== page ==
Friday, April 9, 2010


Distributor: Sony Classics
Release Date: February 26, 2010
Genre: Foreign
Running Time: 150 minutes
MPAA Rating: R

Is it too early in the year to say I’ve seen its best film?

I know that Jacques Audiard’s “A Prophet (Un prophète) may seem like last year’s news, since it was already nominated for an Academy Award for Best Foreign Film. But it didn’t receive a release stateside until February, making it an official 2010 release. It may indeed be too early to call it the best film of the year, but I’d be shocked if it didn’t make my final top five.

The title character is Malik El Djebena, played with astonishing truth by newcomer Tahar Rahim. The fact that this is essentially his first role is nothing short of remarkable. He owns every scene of the movie. Malik is the eyes and ears through which we view the events that unfold.

“A Prophet” takes place over a six-year period, and it all revolves around Malik’s prison sentence. The reason Malik is in prison is never exactly revealed, but it doesn’t matter. The movie isn’t about why he’s in prison but about what happens to him while he’s there.

Malik enters prison as a shy 19-year-old kid protesting his innocence. He keeps to himself, and it’s his loner status that makes him useful. In the prison, a group of about 20 Corsican inmates pretty much control the operations – most of the guards are on the take. The leader of the group is César Luciani, played by Niels Arestrup as a more sadistic Don Corleone. Arestrup never strikes a false note and never lets the César character descend into caricature.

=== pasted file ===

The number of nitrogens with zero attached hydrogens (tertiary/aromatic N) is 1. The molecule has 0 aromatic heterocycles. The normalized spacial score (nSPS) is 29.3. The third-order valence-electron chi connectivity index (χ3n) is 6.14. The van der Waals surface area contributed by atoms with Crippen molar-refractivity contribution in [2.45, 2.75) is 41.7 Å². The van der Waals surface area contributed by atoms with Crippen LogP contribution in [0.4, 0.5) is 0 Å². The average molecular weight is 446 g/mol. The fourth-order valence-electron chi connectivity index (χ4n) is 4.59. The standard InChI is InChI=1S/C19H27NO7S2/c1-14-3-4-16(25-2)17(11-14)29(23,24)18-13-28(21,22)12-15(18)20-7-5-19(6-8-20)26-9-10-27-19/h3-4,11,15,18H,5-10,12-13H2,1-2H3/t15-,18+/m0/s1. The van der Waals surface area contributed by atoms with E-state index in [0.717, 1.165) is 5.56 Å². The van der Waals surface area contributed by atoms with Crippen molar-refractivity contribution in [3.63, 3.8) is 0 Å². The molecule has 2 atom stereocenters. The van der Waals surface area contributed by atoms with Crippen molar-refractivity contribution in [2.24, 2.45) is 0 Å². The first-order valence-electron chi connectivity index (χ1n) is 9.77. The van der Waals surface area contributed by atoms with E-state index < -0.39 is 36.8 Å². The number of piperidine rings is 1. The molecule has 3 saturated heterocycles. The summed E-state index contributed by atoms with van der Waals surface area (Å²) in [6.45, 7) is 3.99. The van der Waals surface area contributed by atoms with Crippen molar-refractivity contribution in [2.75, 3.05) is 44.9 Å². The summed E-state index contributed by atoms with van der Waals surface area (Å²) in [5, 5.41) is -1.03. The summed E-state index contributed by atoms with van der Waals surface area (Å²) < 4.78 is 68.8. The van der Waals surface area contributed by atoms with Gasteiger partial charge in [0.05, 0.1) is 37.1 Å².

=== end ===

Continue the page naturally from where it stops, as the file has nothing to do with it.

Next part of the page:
The plot kicks into high gear when César needs one of the inmates killed, and since he can’t risk losing of his men, he gives Malik an ultimatum – kill Reyeb (Hichem Yacoubi), or be killed. A lesser film would have jumped straight to the murder scene, but this one takes the time to show the build up and the preparation. The actual scene itself is shocking but not in the least bit gratuitous.

Audiard also doesn’t let Malik explain himself in a revelatory monologue or a cheesy voice over. His expressions and his mannerisms do the talking, but the real beauty of the film is that the audience doesn’t always, if ever, know what he is actually saying. We watch as Malik grows up a product of his society. The murder puts him in the relative good graces of César. He has earned the protection of the top gang in the prison and starts doing odd jobs for them. Definitely not accepted as one of them, he is constantly referred to as “the Arab.”

For being a good prisoner, Malik is granted sporadic leave, which César uses to his advantage and makes no bones about it. “Your leave belongs to me,” he callously remarks. Malik puts up with the abuse, but always seems to have something simmering beneath the surface. While initially illiterate, Malik teaches himself to read and write, and absorbs everything around him, even learning to speak Corsican just by being around it for a length of time.

In a film splattered with shocking violence, it’s difficult not to notice how beautifully the violence is shot. A scene confined to an SUV is one of the most impressive I’ve seen. But look at some of the small moments as well: when César asks Malik for a favor, César leans in close, and the camera focuses just on Malik’s face while César whispers in his ear; observe as Malik gets patted down at an airport and instinctively opens his mouth and sticks out his tongue; note how a single punch to the gut packs more power than any other single act in the film.

The film follows Malik’s six-year journey, but I wouldn’t dare reveal all the twists and turns here. Even at 150 minutes, “A Prophet” never wastes a second, and nothing feels out of place. This is an astonishingly brilliant film that never relents. “A Prophet (Un prophète)” is one of the best films I’ve ever seen.

Theater: Film Streams at the Ruth Sokolof Theater
Time: 715 pm
Date: April 9, 2010

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